Review shows elderly subjected to futile end-of-life treatment
More than a third of elderly patients hospitalised at the end of their life received invasive and potentially harmful medical treatments, showed the largest international systematic review of the issue published on Monday. The review of 38 studies from ten countries found widespread use of invasive treatments and tests including surgeries, chemotherapies, diagnostic imaging, transfusions, admissions to intensive care and in some cases CPR on patients with ‘do-not-resuscitate’ orders.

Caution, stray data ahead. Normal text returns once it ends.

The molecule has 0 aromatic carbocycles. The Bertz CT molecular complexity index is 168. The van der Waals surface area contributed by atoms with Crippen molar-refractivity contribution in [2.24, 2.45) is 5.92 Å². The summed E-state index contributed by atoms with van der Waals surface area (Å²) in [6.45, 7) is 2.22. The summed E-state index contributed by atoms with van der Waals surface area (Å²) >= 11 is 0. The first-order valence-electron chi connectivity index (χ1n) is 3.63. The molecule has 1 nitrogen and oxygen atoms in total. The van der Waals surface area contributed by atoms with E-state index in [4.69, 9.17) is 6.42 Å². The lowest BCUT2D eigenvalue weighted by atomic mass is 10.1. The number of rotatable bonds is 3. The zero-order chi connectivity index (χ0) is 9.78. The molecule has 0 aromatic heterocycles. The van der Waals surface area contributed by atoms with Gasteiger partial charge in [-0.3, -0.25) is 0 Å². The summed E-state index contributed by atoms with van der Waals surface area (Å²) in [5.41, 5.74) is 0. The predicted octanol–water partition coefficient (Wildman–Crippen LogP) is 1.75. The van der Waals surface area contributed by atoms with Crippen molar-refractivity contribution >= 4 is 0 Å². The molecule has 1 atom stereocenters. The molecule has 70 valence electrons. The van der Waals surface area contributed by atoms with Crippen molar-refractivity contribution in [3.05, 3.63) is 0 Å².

Professor Ken Hillman is one of Australia’s most outspoken critics of unnecessary, invasive and often harmful treatments among elderly patients in their final months of life. But when his own mother neared death, he became one of the many Australians clinging to medical intervention to keep their loved one alive. “We got caught on the conveyor belt of treatment: a little bit here, and a little bit there….I wanted to do the best for my mother and trusted the system. It’s full of well-meaning people,” he said.